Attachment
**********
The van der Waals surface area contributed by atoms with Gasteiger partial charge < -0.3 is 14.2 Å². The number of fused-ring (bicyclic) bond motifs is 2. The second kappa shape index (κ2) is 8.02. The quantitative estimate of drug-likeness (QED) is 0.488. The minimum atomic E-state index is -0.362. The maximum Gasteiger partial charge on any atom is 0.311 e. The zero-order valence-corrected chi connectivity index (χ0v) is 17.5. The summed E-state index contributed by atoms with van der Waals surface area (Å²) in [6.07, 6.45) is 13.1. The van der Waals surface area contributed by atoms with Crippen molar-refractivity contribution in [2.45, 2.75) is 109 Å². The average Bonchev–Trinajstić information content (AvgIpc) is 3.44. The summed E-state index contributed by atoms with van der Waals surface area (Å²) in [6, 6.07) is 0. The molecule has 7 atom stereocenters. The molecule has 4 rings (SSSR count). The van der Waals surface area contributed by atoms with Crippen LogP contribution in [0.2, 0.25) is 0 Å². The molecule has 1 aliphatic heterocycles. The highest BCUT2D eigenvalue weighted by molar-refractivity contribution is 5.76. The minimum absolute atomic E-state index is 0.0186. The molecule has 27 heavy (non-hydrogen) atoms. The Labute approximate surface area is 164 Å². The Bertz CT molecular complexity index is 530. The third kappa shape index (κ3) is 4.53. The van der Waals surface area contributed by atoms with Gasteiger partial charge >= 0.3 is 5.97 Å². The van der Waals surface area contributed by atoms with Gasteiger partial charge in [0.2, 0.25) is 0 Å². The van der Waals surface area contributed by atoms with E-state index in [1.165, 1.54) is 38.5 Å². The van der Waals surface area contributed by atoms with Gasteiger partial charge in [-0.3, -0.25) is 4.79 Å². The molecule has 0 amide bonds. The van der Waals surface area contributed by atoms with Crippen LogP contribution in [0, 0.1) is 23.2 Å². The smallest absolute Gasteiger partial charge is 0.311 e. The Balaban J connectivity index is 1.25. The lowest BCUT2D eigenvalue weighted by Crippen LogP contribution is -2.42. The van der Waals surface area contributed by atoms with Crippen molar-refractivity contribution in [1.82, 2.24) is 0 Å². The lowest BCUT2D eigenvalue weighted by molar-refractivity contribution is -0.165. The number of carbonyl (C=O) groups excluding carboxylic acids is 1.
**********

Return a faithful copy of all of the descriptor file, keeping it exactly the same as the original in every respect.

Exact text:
The van der Waals surface area contributed by atoms with Gasteiger partial charge < -0.3 is 14.2 Å². The number of fused-ring (bicyclic) bond motifs is 2. The second kappa shape index (κ2) is 8.02. The quantitative estimate of drug-likeness (QED) is 0.488. The minimum atomic E-state index is -0.362. The maximum Gasteiger partial charge on any atom is 0.311 e. The zero-order valence-corrected chi connectivity index (χ0v) is 17.5. The summed E-state index contributed by atoms with van der Waals surface area (Å²) in [6.07, 6.45) is 13.1. The van der Waals surface area contributed by atoms with Crippen molar-refractivity contribution in [2.45, 2.75) is 109 Å². The average Bonchev–Trinajstić information content (AvgIpc) is 3.44. The summed E-state index contributed by atoms with van der Waals surface area (Å²) in [6, 6.07) is 0. The molecule has 7 atom stereocenters. The molecule has 4 rings (SSSR count). The van der Waals surface area contributed by atoms with Crippen LogP contribution in [0.2, 0.25) is 0 Å². The molecule has 1 aliphatic heterocycles. The highest BCUT2D eigenvalue weighted by molar-refractivity contribution is 5.76. The minimum absolute atomic E-state index is 0.0186. The molecule has 27 heavy (non-hydrogen) atoms. The Labute approximate surface area is 164 Å². The Bertz CT molecular complexity index is 530. The third kappa shape index (κ3) is 4.53. The van der Waals surface area contributed by atoms with Gasteiger partial charge >= 0.3 is 5.97 Å². The van der Waals surface area contributed by atoms with Gasteiger partial charge in [0.2, 0.25) is 0 Å². The van der Waals surface area contributed by atoms with E-state index in [1.165, 1.54) is 38.5 Å². The van der Waals surface area contributed by atoms with Gasteiger partial charge in [-0.3, -0.25) is 4.79 Å². The molecule has 0 amide bonds. The van der Waals surface area contributed by atoms with Crippen LogP contribution in [0, 0.1) is 23.2 Å². The smallest absolute Gasteiger partial charge is 0.311 e. The Balaban J connectivity index is 1.25. The lowest BCUT2D eigenvalue weighted by Crippen LogP contribution is -2.42. The van der Waals surface area contributed by atoms with Crippen molar-refractivity contribution in [1.82, 2.24) is 0 Å². The lowest BCUT2D eigenvalue weighted by molar-refractivity contribution is -0.165. The number of carbonyl (C=O) groups excluding carboxylic acids is 1.